Now we have all the required information to start our SQL Server Management Studio. Goto Object Explorer – > Connect –> Azure Storage … This is shown below.

We will be presented with the dialog to what Storage account. Key-in your storage account and the Account Key you just copies from the above step. Click on Connect and we are good.

Now you will see the tree view structure on your SQL Server Management studio to all the blobs and objects inside that storage account.

I know this is just a start to viewing the Azure Storage account but the Azure Storage Explorer does a lot more than what SSMS can do. But given the quick access to this can always prove to be handy. Do let me know if you have every used this feature in your environments.

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SQL Server: Finding IO load distribution November 15th, 2013

Vinod Kumar

This blog post is in continuation to the various scripts I am putting online. This script is based on a customer requirement where they were buying few SSDs and were wanting to know what files / databases need to be moved into this fast drives. We need to start somewhere and the first query gives you a high-level of all the IO reads/writes across all the databases.

SELECT *
FROM   sys.DM_IO_VIRTUAL_FILE_STATS (NULL, NULL)

This is a great set of information to assimilate but if you want to look at all the drives inside a given server and want to move specific files from slowly/stressed drives to this new drive, this below query will surely help you.

SELECT LEFT(MF.physical_name, 1)     AS DRIVE_LETTER,
sample_ms,
SUM(VFS.num_of_writes)        AS TOTAL_NUM_OF_WRITES,
SUM(VFS.num_of_bytes_written) AS TOTAL_NUM_OF_BYTES_WRITTEN,
SUM(VFS.io_stall_write_ms)    AS TOTAL_IO_STALL_WRITE_MS,
SUM(VFS.num_of_reads)         AS TOTAL_NUM_OF_READS,
SUM(VFS.num_of_bytes_read)    AS TOTAL_NUM_OF_BYTES_READ,
SUM(VFS.io_stall_read_ms)     AS TOTAL_IO_STALL_READ_MS,
SUM(VFS.io_stall)             AS TOTAL_IO_STALL,
SUM(VFS.size_on_disk_bytes)   AS TOTAL_SIZE_ON_DISK_BYTES
FROM   sys.master_files MF
JOIN sys.DM_IO_VIRTUAL_FILE_STATS(NULL, NULL) VFS
ON MF.database_id = VFS.database_id
           
AND MF.file_id = VFS.file_id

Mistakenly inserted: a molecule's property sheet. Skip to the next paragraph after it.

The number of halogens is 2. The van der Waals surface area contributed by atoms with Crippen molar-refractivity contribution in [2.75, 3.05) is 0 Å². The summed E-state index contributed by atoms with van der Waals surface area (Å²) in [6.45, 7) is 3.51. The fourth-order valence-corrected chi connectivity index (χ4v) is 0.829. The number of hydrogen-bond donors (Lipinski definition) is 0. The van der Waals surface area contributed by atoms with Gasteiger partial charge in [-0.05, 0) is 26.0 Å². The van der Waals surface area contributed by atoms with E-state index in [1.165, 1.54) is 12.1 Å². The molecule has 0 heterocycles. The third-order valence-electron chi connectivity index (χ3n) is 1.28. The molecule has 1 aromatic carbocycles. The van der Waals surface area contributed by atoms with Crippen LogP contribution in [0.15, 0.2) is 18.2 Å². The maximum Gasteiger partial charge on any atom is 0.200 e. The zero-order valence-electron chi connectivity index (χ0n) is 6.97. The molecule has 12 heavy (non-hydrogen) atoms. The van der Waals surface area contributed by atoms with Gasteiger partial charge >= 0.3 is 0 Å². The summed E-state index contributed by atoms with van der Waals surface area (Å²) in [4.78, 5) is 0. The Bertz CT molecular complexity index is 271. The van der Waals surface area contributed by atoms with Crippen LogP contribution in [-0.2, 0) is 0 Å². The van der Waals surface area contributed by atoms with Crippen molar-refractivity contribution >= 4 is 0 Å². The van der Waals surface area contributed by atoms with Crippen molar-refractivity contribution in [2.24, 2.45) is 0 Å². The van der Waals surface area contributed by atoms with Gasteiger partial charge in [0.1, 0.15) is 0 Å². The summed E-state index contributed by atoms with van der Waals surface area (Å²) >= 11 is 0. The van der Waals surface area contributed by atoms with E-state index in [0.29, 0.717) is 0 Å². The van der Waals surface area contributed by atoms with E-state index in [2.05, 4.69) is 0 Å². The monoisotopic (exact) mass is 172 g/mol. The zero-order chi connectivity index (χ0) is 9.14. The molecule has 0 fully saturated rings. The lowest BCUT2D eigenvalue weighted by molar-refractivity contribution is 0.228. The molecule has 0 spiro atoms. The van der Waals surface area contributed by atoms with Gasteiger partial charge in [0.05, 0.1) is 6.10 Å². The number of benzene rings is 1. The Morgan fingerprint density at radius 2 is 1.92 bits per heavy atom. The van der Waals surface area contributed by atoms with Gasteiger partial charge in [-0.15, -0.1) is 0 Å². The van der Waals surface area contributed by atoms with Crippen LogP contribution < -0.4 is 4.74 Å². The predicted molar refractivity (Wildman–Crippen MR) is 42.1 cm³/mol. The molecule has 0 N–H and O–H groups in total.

GROUP  BY LEFT(MF.physical_name, 1),
         
sample_ms 

As part of drives look for IO stalls and based on higher value look at moving load from the stressed drive to another.

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SSRS Tuning Query-Part III November 14th, 2013

Vinod Kumar

This is in continuation to SSRS tuning Query–Part II series that I have been writing. This particular query is to parse the AdditionalInfo XML data for the TOP 10 longest duration reports from our Reporting Server environments.

SELECT TOP 10
COALESCE(C.path, ‘Unknown’)
AS ReportPath,
Datediff(s, timestart, timeend)
AS ReportExecutionDuration_Seconds,
els.[rowcount],
CASE els.source
 
WHEN 1 THEN ‘Live’
 
WHEN 2 THEN ‘Cache’
 
WHEN 3 THEN ‘Snapshot’
 
WHEN 4 THEN ‘History’
 
WHEN 5 THEN ‘AdHoc’
 
WHEN 6 THEN ‘Session’
 
WHEN 7 THEN ‘Rdce’
 
ELSE ‘Unknown’
END
AS Source,
CASE( reportaction )
 
WHEN 1 THEN ‘Render’
 
WHEN 2 THEN ‘BookmarkNavigation’
 
WHEN 3 THEN ‘DocumentMapNavigation’
 
WHEN 4 THEN ‘DrillThrough’
 
WHEN 5 THEN ‘FindString’
 
WHEN 6 THEN ‘GetDocumentMap’
 
WHEN 7 THEN ‘Toggle’
 
WHEN 8 THEN ‘Sort’
 
ELSE ‘Unknown’
END
AS ReportAction,
CASE
els.additionalinfo.value(‘(/AdditionalInfo/ProcessingEngine)[1]‘, ‘integer’
)
               
WHEN 1 THEN ‘SQL 2005′
               
WHEN 2 THEN ‘On-Demand’
               
ELSE ‘Unknown’
             
END
             
AS ProcessingEngine,
             
els.timerendering,
             
els.timeprocessing,
els.additionalinfo.value(‘(/AdditionalInfo/ScalabilityTime/Pagination)[1]‘,
‘integer’)
AS
PaginationScalabilityTime,
els.additionalinfo.value(‘(/AdditionalInfo/ScalabilityTime/Rendering)[1]‘,
‘integer’)
AS
RenderingScalabilityTime,
els.additionalinfo.value(‘(/AdditionalInfo/ScalabilityTime/Processing)[1]‘,
‘integer’)
AS
ProcessingScalabilityTime,
els.additionalinfo.value(‘(/AdditionalInfo/EstimatedMemoryUsageKB/Pagination)[1]‘, ‘integer’) AS PaginationMemoryKB,
els.additionalinfo.value(‘(/AdditionalInfo/EstimatedMemoryUsageKB/Rendering)[1]‘, ‘integer’)  AS RenderingKB,
els.additionalinfo.value(‘(/AdditionalInfo/EstimatedMemoryUsageKB/Processing)[1]‘, ‘integer’) AS ProcessingKB
FROM   executionlogstorage els
INNER JOIN dbo.catalog c
ON c.itemid = els.reportid
ORDER  BY reportexecutionduration_seconds DESC

This search for newer and more interesting queries will continue and I will keep sharing some of these interesting queries with you from time to time as I work with multiple customer environments. Hope you are finding it interesting.